The Late, Great Applesauce Cake

applesauce cakeSo, funny about that applesauce cake I just made …

Ok, mildly funny, anyway. Or maybe not that funny. Maybe not funny at all. Maybe I am weeping miserably in a corner, as the cake sits forlorn on the table, waiting, waiting for a chance that will never come …

You see, the Post had an apple bake-off. As a new member, obviously I wanted to establish myself as a baker to be reckoned with. Or at least one who can produce something edible and of a moderately pleasing appearance.

Only the thing is, I was going to be in Durham until about 11pm last night, which meant I didn’t exactly have a lot of time to produce my entry. Also, did I mention that my house is being renovated and half my kitchen is packed away, and also, the whole place is basically a giant rubbish heap?

Well, I guess I just did. Mention it, I mean.

So I decided to make an applesauce cake. An applesauce cake is one of the easiest things known to man. It’s basically a giant muffin: blend your wet ingredients, blend your dry ingredients, stir them together, and Bob’s your uncle.

But I wanted it to be, you know, attractive. So I made some little apple rosettes. I stuck them in the cream-cheese-and-creme-fraiche frosting and realized the entire thing needed to be in the refrigerator, lest it all come apart. I planned to leave my house just before the 3 pm judging, and was in fact calling an Uber when … I realized that the results were being announced at 3pm and the judging had already taken place.

As you can see from the picture, the cake has a certain … majestic aspect. It is far too much for two people to eat. It is going to the office on Monday, where I will shoot sullen glances at anyone who asks where it was on Friday.

In the meantime, if you need a recipe that can be put together even when you have one square foot of counter space, and about a third of your normal utensil set … this is that cake.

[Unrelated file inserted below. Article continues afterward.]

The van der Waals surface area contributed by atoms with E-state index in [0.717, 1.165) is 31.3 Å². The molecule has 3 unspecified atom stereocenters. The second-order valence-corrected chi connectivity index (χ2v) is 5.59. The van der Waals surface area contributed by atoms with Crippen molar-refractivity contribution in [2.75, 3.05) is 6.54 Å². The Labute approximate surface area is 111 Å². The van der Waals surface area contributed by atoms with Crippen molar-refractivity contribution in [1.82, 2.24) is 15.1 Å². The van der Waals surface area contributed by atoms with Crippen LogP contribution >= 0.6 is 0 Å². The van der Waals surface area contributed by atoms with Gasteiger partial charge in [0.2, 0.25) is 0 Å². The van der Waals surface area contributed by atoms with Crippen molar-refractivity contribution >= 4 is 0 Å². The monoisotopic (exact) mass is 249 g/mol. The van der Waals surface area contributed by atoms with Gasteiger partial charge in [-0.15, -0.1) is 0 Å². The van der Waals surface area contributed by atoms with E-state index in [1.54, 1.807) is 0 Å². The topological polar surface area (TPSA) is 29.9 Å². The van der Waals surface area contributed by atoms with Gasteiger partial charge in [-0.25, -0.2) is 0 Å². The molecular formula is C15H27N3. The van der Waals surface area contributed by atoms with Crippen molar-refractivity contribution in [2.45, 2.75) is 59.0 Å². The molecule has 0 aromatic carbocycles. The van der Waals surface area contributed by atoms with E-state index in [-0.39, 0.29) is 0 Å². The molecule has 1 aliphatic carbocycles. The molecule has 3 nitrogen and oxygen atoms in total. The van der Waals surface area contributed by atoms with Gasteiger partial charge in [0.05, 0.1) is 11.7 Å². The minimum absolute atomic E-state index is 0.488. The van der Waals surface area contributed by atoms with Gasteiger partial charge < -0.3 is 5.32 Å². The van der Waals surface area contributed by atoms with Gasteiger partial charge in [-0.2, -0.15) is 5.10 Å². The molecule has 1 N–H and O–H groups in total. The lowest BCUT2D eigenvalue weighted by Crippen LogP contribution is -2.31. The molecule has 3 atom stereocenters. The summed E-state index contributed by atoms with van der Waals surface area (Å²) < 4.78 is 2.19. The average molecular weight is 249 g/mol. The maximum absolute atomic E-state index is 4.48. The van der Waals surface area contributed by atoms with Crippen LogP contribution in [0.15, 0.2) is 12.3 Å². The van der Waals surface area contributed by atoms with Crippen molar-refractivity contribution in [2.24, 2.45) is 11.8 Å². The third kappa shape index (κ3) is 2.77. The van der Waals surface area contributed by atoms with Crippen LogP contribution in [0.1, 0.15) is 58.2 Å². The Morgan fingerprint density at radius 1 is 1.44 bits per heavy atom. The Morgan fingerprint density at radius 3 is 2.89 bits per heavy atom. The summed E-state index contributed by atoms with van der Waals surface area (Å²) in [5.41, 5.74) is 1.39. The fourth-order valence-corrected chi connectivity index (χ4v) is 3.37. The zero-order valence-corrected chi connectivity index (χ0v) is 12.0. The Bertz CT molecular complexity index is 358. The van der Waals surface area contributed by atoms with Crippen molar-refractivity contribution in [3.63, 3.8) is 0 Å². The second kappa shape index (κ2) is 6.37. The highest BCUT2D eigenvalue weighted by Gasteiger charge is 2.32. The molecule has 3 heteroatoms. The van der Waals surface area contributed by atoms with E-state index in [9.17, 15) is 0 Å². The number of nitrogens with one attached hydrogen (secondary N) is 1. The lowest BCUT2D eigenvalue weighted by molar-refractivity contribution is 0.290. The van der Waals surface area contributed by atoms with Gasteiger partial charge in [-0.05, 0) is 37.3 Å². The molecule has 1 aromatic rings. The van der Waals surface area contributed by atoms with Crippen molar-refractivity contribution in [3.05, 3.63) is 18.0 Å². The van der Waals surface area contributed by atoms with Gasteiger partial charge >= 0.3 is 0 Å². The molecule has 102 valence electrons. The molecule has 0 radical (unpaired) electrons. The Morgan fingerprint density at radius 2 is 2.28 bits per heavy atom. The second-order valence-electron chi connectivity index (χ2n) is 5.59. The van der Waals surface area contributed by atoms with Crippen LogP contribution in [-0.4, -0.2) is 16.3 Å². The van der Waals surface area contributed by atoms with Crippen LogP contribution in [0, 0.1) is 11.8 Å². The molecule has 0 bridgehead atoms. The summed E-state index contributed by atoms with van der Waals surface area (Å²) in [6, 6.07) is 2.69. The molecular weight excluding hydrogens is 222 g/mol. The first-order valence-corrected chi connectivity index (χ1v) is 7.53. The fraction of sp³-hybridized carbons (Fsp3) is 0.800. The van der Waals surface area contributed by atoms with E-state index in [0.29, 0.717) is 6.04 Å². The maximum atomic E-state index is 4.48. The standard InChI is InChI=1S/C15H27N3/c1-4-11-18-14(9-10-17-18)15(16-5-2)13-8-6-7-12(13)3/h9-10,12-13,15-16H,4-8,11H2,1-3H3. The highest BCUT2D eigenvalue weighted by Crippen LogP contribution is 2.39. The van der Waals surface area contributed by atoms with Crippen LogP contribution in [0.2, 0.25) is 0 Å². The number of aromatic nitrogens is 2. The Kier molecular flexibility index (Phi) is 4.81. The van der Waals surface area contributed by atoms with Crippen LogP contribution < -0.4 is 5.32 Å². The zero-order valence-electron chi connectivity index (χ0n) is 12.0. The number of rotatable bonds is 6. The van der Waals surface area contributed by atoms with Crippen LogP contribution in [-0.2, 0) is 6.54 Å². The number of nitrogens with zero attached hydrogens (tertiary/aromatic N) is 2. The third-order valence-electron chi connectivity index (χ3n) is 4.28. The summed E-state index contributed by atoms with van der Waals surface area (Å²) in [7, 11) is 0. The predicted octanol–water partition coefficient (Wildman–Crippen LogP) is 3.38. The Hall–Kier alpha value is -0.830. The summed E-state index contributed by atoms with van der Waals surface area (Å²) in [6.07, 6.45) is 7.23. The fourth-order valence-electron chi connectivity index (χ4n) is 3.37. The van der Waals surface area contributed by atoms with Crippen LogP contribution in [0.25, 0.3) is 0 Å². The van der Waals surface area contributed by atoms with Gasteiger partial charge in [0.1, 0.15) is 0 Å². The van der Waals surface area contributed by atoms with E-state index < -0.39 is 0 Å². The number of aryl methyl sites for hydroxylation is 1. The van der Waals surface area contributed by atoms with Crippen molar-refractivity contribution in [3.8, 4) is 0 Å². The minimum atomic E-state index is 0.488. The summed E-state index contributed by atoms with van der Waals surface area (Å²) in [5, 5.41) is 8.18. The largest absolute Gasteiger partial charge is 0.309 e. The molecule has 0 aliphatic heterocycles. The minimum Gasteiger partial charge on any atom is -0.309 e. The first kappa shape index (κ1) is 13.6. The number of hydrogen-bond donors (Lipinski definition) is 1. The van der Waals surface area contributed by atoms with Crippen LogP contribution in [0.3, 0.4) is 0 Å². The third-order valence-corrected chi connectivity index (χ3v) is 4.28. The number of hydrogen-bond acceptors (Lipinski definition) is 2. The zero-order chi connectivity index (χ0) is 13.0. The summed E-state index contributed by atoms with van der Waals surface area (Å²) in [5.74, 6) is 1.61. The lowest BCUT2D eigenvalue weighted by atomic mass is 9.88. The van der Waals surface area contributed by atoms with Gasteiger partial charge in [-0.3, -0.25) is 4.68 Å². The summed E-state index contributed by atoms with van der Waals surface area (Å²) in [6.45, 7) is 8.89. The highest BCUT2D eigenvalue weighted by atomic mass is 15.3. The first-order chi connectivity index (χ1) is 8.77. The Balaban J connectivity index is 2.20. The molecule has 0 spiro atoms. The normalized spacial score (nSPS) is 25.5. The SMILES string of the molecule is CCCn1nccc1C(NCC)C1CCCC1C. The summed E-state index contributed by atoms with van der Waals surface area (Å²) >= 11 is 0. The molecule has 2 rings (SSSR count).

Applesauce cake


  • 3 1/4 cups plus two tablespoons all-purpose flour
  • 2 1/4 tsp baking soda
  • 1 1/2 tsp salt
  • 1 1/2 tsp cinnamon
  • a heaping 1/4 teaspoon nutmeg
  • a heaping 1/8 teaspoon (or scant 1/4 teaspoon) cloves
  • 1 7/8 cups applesauce (measure out two cups, then take out two tablespoons)
  • 1 1/2 cups sugar
  • 24 tablespoons (3 sticks) butter, melted and slightly cooled
  • 1/3 cup apple cider
  • 3 eggs
  • 2 tsp vanilla


  1. Preheat the oven to 325F. Grease and flour 3 9-inch pans, and if you have parchment rounds, I advise using them. It’s a sticky cake
  2. Whisk together flour, baking soda, salt, cinnamon, nutmeg, and cloves in a bowl. Set aside.
  3. Whisk together all remaining ingredients in another bowl.
  4. Add the wet ingredients to the dry ingredients and mix until just blended. Let me repeat that: until JUST blended. Overmixing will activate the gluten in the flour and make your cake extra heavy. Applesauce cake is already pretty heavy.
  5. Divide the batter between prepared pans and smooth the top. Bake at 325 for 35-40 minutes.
  6. Let cool in the pan for ten minutes, then turn out onto a cooling rack.

While the cake is cooling, you may (or may not) prepare the OPTIONAL cider syrup to brush the top:

Cider Syrup


  • 1 cup cider
  • 1/2 cup Lyle’s Golden Syrup*


  1. Boil the cider and the syrup together until it’s reduced by about half. You should have between 1/2 and 3/4 of a cup of syrup when you’re done.
  2. Brush over the top of each layer while the cake is cooling. If you have extra, store it in the fridge, because holy googly moogly it’s delicious.

Lyle’s Golden Syrup Cream Cheese Frosting

Regular cream cheese frosting would have worked just fine. So would a vanilla or caramel buttercream. But I’m fond of this recipe, which is a bit richer


  • Two packages of cream cheese, softened